Global ClustersCodeSub-domainTitleDescriptionUnit of MeasurementUnit DescriptionDenominatorNumeratorDisaggregationKey indicatorTypesResponse MonitoringStandardsThresholdGuidance on phasesPhase applicabilityGeneral guidanceGuidance for pre-crisis/baselineCommentsData SourcesSector cross-tagging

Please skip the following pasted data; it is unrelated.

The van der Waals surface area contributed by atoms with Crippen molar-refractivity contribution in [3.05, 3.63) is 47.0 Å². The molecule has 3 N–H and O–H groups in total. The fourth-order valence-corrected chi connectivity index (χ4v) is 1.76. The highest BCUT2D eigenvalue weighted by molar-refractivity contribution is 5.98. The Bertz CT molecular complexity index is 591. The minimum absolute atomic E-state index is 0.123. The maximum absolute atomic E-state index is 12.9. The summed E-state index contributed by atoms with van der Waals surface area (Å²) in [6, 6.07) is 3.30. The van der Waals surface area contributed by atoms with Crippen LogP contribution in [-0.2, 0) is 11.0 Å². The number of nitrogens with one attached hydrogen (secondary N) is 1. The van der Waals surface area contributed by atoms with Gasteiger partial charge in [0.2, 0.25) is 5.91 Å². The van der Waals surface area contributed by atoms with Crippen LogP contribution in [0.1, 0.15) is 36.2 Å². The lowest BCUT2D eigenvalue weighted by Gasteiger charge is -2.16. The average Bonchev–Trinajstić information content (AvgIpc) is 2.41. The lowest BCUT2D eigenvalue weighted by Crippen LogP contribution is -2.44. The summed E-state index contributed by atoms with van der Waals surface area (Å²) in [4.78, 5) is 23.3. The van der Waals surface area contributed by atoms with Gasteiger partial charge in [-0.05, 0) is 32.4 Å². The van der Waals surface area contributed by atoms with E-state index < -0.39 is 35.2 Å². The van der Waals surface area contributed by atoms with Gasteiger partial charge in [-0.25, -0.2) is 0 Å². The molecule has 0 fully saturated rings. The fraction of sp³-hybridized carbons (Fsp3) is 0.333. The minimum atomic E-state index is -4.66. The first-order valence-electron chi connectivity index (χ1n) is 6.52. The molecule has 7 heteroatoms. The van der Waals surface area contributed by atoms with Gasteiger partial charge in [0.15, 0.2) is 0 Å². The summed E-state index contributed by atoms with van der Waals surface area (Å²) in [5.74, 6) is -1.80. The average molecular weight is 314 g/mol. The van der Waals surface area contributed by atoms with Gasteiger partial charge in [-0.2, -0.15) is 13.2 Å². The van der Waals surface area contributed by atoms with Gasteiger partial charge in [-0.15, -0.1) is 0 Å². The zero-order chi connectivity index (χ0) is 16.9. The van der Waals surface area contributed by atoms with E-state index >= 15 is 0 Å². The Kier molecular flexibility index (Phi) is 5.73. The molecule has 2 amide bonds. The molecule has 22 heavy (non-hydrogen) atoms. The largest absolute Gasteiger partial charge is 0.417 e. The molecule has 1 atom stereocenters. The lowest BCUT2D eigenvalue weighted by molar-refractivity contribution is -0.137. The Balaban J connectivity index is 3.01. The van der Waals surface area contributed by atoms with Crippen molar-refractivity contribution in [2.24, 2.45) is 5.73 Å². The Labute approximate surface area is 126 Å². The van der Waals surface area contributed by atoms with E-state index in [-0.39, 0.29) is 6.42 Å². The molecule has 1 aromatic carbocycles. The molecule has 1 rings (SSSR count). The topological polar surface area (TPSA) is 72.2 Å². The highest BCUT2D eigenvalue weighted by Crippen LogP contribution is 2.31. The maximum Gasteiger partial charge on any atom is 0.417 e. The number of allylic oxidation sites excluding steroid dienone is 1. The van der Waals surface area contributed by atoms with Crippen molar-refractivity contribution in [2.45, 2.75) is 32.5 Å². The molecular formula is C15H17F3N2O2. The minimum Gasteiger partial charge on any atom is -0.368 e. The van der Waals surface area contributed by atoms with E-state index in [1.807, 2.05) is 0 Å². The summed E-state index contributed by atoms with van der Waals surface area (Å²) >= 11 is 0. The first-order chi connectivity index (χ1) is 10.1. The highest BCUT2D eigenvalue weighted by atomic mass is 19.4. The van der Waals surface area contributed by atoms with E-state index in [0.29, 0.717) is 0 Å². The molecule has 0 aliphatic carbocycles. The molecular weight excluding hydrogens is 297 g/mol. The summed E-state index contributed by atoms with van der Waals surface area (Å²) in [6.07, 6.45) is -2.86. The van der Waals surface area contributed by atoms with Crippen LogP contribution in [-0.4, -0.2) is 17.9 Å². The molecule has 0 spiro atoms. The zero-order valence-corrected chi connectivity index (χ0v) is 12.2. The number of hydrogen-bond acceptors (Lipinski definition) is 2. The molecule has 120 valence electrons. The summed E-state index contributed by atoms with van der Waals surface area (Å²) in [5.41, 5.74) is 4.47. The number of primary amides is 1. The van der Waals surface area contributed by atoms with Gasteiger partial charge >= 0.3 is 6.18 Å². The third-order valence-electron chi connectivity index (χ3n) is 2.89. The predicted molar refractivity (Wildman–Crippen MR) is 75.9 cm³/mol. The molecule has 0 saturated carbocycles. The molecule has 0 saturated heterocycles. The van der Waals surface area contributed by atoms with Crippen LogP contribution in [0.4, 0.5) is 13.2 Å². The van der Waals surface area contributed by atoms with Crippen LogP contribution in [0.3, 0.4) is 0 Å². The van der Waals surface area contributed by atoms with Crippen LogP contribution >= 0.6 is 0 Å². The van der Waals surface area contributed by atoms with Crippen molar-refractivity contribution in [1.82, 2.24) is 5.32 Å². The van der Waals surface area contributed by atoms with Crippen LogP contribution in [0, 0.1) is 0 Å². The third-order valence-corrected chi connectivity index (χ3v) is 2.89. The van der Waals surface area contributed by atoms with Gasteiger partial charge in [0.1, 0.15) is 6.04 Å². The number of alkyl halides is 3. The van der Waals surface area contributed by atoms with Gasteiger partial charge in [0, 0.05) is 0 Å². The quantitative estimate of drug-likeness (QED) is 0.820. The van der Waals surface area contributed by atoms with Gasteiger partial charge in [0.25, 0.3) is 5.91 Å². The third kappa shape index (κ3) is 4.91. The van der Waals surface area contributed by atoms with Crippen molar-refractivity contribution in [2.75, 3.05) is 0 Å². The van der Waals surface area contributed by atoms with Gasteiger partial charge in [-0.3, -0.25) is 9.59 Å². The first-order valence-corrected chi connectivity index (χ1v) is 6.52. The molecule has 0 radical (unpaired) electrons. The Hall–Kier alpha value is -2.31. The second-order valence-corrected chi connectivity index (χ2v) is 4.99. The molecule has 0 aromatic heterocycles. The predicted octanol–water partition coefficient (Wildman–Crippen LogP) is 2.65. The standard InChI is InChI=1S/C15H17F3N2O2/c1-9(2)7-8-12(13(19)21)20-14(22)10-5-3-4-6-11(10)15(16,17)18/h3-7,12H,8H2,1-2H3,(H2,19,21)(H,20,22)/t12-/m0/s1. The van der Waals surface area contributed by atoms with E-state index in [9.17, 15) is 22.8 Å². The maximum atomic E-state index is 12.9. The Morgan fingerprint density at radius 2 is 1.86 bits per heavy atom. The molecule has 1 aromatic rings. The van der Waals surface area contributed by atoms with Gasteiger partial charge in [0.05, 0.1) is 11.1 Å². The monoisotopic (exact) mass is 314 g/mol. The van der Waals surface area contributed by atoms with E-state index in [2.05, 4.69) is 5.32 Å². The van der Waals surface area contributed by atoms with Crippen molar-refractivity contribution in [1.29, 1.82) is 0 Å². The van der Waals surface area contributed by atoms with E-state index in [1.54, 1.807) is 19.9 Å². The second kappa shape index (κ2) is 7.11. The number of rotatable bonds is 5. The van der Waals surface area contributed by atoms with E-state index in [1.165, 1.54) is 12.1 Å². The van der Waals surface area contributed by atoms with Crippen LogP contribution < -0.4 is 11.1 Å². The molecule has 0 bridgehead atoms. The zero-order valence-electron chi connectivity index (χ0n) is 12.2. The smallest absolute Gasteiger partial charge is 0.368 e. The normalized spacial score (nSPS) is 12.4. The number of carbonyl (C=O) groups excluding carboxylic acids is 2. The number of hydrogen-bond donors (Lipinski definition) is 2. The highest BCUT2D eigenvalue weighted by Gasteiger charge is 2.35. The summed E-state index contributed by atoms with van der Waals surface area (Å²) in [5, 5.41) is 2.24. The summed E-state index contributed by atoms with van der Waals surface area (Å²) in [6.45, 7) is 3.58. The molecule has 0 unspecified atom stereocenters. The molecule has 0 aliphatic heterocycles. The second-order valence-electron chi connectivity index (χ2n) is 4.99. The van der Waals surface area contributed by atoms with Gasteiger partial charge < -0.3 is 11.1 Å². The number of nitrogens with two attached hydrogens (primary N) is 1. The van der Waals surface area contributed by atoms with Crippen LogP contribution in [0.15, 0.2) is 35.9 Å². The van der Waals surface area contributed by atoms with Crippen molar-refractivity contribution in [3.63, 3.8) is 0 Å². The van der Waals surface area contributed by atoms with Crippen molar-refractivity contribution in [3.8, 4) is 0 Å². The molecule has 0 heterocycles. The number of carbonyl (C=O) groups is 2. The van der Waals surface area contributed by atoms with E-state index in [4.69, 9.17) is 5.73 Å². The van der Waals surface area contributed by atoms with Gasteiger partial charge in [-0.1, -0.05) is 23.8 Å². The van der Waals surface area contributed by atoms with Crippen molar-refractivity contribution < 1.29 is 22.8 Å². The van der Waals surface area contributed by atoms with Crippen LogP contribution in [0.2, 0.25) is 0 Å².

Food Security;Health;Logistics;Protection;Nutrition;Water Sanitation Hygiene;Camp Coordination / Management;Education;Emergency Shelter and NFI;Emergency Telecommunications;Early RecoveryAAP-1Feedback MechanismsNumber of feedback received (including complaints) which have been acted uponFeedback mechanisms provide a means for all those affected to comment on and thus indirectly influence programme planning and implementation (see HAP’s ‘participation’ benchmark). They include focus group discussions, surveys, interviews and meetings on ‘lessons learnt’ with a representative sample of all the affected population (see ECB’s Good Enough Guide for tools and Guidance notes 3–4). The findings and the agency’s actions in response to feedback should be systematically shared with the affected population.InstitutionNumberN/ANumber of organisations with formal feedback mechanisms in placeYesProcessYesHAP Benchmark 3 on Sharing information, Sphere Core Standard 1: People-centered humanitarian response, The Good Enough Guide - Section 5: Use feedback to improve project impactAll PhasesPre-crisis/Baseline, Phase 1, Phase 2, Phase 3, Phase 4Feedback mechanisms can take many forms. Whatever the most appropriate channels are should be used; radio talk back programmes, online surveys, sms and twitter inputs, regularised focus group discussions with selected members of the population, suggestions and complaints boxes, designation of sector or camp committees to feedback on specific topics, prioritisation assessments, through dedicated community engagement staff among many other possibilities. Sex, age, ability or other relevant diversity disaggregation of the feedback received is important in order to understand who is most at risk and to take responsible actions. It is important to remember that feedback needs to be collected, digested and acted upon, and then the results of those actions relayed to the population, then another round of feedback can begin on the changed situation. This is the 'feedback loop' - an ongoing dialogue between the humanitarian community and the affected population. Remember that much of this is already happening - through food monitors, community outreach programmes, ongoing assessments - the important thing is to keep the feedback loop continuing.• Clusters and partners have a formal, appropriate feedback mechanism in place that is discussed and agreed with key stakeholders and publicly communicated. • The feedback mechanism employed is appropriate and robust enough to deal with (communicate, receive, process, respond to and learn from) complaints. • Clusters and Lead Agencies/Advisory Groups (SAG) have oversight of feedback (incl. complaints) mechanism and learn from and react to information received. Agencies, NGOs, Government, Media, etc(C) Camp Coordination / Management, C1 Community engagement and self-empowerment, C1.1 Displacement Site Managers, C1.2 CCCM Mechanisms, C2 Population information management, C2.1 CCCM Mechanisms, C2.2 Return/ Relocation/ Integration, C2.3 Service Provision, C3 Protection and services monitoring and coordination, C3.1 Displacement Site Managers, C3.2 Service Provision - WASH, C3.3 CCCM Mechanisms, C3.4 Service Provision - Protection, C3.5 Service Provision - Food and Nutrition, C3.6 Service Provision - Education, C3.7 Protection, C3.8 Access and Movement, C3.9 Service Provision - WASH &/or Shelter, C3.10 Service Provision - Health, C3.11 Service Provision - Shelter, C4 Camp planning and durable solutions, C4.1 Return/ Relocation/ Integration, (E) Education, E1 Access and Learning Environment, E1.1 Equal Access, E1.2 Facilities and services, E1.3 Protection and Well-being, E2 Teaching and Learning, E2.1 Curricula, E3 Teachers & other education personnel, E3.1 Law and Policy Formulation, E3.2 Recruitment and Selection, E3.3 Supervision, E4 Educational Policy, E4.1 Law and Policy Formulation, (F) Food Security, F1 Food Assistance, F1.1 Cash Transfer, F1.2 Voucher Transfer, F1.3 In-kind Transfer, F1.4 Livelihood Recovery, F2 Livelihood Assistance, F2.1 Cash Transfer, F2.2 Voucher Transfer, F2.3 In-kind Transfer, F3 Food Access, F4 Income Access, F5 Market Access, F6 Availability, F6.1 Food Availability and Agriculture, F6.2 Livestock, F7 Utilization, F8 Agriculture and Livestock, (H) Health, H1 General clinical services & essential trauma care, H2 Child health, H3 Communicable diseases, H4 Sexual and Reproductive Health, H4.1 STI & HIV, H4.2 Maternal and newborn care, H4.3 Sexual violence, H5 Non communicable diseases and mental health, H6 Environmental Health, (L) Logistics, L1 Volume, L2 Weight, (N) Nutrition, N1 Prevention and Management of Acute Malnutrition, N1.1 SAM, N1.2 MAM, N2 Infant and Young Child Feeding, N3 Prevention and Control of Micronutrients Deficiencies, (P) Protection, P1 (PC) Child Protection, PC1 Dangers and Injuries, PC2 Physical violence and other harmful practices, PC3 Sexual violence, PC4 Psychosocial distress and mental disorders, PC5 Children associated with armed forces and armed groups, PC6 Child Labour, PC7 Unaccompanied and separated children, PC8 Justice for Children, PC9 Community-based child protection mechanisms (CBCPM), P2 (PG) Gender-Based Violence, PG1 Developing Referral Pathway for Survivors, PG2 Develop/apply SOPs context specific, PG3 Multi sectoral engagement (health, legal/justice, security, psychosocial), PG4 Advocacy, awareness, education with affected populations, local authorities, international community, PG5 Data collection, storage and sharing, PG6 Prevention Programming, P3 (PL) Housing Land and Property, PL1 HLP Documentation, PL2 Access to Land, PL3 HLP Disputes, PL4 Security of tenure for informal rights holders or vulnerable groups, P4 (PM) Mine Action, PM1 Clearance of Mines and other Explosive Remnants of War (ERW), PM2 Mine and ERW risk education, PM3 Stockpile destruction, PM4 Victim Assistance, P5 Vulnerability, P6 Displacement and Return, P7 Documentation, (R) Early Recovery, R1 Economic Recovery and Livelihoods, R2 Basic Infrastructure Restoration, R3 Capacity Building, R4 Governance, (S) Emergency Shelter and NFI, S1 Shelter, S1.1 Access, S1.2 Assistance, S2 Shelter-related NFI, S2.1 Access, S2.2 Assistance, S3 Shelter-related Fuel/Energy, S3.1 Access, S3.2 Assistance, (T) Emergency Telecommunications, T1 ICT Performance, T2 ETC Coordination, (W) Water Sanitation Hygiene, W1 Hygiene Promotion, W1.1 Hygiene items, W1.2 Hygiene Practices, W2 Water Supply, W2.1 Access and Water Quantity, W2.2 Water Quality, W2.3 Water Facilities, W3 Excreta Disposal, W3.1 Environment, W3.2 Toilet Facilities, W4 Vector Control, W5 Solid Waste Management, W6 Drainage, W7 Aggravating Factors, W8 WASH Programme Design and Implementation